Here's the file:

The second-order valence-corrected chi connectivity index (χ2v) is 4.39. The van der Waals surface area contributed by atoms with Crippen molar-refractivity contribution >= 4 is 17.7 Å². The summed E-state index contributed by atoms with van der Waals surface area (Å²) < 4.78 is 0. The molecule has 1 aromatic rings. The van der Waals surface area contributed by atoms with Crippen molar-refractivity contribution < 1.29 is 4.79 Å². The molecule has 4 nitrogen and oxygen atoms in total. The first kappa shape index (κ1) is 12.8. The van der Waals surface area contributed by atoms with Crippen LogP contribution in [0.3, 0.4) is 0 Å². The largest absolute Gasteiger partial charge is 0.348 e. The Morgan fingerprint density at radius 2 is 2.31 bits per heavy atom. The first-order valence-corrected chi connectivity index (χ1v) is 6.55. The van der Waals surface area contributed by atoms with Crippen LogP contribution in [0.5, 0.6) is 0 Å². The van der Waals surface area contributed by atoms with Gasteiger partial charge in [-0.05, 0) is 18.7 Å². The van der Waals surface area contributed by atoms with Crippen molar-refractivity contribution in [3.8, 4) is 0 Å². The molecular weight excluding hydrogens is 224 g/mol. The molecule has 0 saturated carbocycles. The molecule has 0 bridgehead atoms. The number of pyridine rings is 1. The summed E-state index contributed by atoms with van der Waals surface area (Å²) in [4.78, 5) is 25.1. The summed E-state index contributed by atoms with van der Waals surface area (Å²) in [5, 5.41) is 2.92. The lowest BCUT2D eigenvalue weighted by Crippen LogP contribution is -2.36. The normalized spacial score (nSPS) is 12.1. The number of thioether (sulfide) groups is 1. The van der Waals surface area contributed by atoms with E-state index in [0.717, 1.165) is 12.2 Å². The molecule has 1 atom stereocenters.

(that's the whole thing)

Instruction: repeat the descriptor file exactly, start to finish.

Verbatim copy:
The second-order valence-corrected chi connectivity index (χ2v) is 4.39. The van der Waals surface area contributed by atoms with Crippen molar-refractivity contribution >= 4 is 17.7 Å². The summed E-state index contributed by atoms with van der Waals surface area (Å²) < 4.78 is 0. The molecule has 1 aromatic rings. The van der Waals surface area contributed by atoms with Crippen molar-refractivity contribution < 1.29 is 4.79 Å². The molecule has 4 nitrogen and oxygen atoms in total. The first kappa shape index (κ1) is 12.8. The van der Waals surface area contributed by atoms with Crippen LogP contribution in [0.3, 0.4) is 0 Å². The largest absolute Gasteiger partial charge is 0.348 e. The Morgan fingerprint density at radius 2 is 2.31 bits per heavy atom. The first-order valence-corrected chi connectivity index (χ1v) is 6.55. The van der Waals surface area contributed by atoms with Crippen LogP contribution in [0.5, 0.6) is 0 Å². The van der Waals surface area contributed by atoms with Gasteiger partial charge in [-0.05, 0) is 18.7 Å². The van der Waals surface area contributed by atoms with Crippen molar-refractivity contribution in [3.8, 4) is 0 Å². The molecular weight excluding hydrogens is 224 g/mol. The molecule has 0 saturated carbocycles. The molecule has 0 bridgehead atoms. The number of pyridine rings is 1. The summed E-state index contributed by atoms with van der Waals surface area (Å²) in [4.78, 5) is 25.1. The summed E-state index contributed by atoms with van der Waals surface area (Å²) in [5, 5.41) is 2.92. The lowest BCUT2D eigenvalue weighted by Crippen LogP contribution is -2.36. The normalized spacial score (nSPS) is 12.1. The number of thioether (sulfide) groups is 1. The van der Waals surface area contributed by atoms with E-state index in [0.717, 1.165) is 12.2 Å². The molecule has 1 atom stereocenters.